Climate could determine risk of heart disease

February 18, 2008 9:20:30 AM PST
Don't feel bad if you can't adjust to the cold of Chicago winters -- you may actually have an advantage over others who can tolerate frigid temperatures.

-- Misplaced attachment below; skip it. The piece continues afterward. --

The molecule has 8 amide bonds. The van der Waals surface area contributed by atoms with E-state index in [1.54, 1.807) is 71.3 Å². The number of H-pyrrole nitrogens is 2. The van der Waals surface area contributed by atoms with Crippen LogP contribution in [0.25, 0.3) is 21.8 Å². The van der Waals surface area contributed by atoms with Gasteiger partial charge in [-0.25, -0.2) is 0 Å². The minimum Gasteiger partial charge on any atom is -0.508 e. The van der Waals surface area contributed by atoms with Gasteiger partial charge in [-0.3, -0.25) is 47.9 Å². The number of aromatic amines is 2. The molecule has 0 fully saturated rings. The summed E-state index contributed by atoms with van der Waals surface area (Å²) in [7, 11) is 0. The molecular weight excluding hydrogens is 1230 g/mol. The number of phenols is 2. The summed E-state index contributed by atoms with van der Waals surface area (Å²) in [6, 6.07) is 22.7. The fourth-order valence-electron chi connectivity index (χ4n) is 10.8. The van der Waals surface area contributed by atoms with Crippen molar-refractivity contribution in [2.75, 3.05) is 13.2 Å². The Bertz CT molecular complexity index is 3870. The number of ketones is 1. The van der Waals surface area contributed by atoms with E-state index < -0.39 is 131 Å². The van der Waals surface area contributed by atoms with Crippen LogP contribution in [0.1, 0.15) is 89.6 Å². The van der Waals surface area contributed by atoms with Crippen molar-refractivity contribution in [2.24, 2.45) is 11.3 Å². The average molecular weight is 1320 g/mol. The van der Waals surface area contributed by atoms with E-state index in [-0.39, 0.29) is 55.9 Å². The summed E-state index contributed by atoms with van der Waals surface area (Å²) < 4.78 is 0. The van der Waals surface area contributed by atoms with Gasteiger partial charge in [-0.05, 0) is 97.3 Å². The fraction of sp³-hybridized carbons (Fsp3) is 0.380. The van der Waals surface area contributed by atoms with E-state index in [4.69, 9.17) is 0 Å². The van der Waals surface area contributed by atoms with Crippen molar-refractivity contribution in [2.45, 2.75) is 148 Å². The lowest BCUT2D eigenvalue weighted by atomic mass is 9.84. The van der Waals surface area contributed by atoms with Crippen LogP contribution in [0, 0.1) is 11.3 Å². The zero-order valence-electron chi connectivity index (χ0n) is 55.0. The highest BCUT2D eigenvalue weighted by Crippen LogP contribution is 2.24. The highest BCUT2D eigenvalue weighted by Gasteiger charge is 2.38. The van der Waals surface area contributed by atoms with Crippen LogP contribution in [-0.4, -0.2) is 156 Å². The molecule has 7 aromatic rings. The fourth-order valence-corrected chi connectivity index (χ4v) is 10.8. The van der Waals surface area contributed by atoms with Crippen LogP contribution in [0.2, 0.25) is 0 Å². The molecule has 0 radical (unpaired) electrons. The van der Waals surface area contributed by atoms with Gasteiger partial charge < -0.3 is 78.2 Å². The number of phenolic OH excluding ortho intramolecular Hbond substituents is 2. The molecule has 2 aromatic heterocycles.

Researchers say the genetic changes that allowed people to adapt to colder climates may also increase the risk of heart disease. Scientists studied the genes of people from 54 different world populations. Those living in colder regions were more likely to have genes linked to obesity and high blood sugar. Extra fat protects against chilly temperatures. And blood sugar provides energy. But they can also lead to diabetes and other heart risk factors.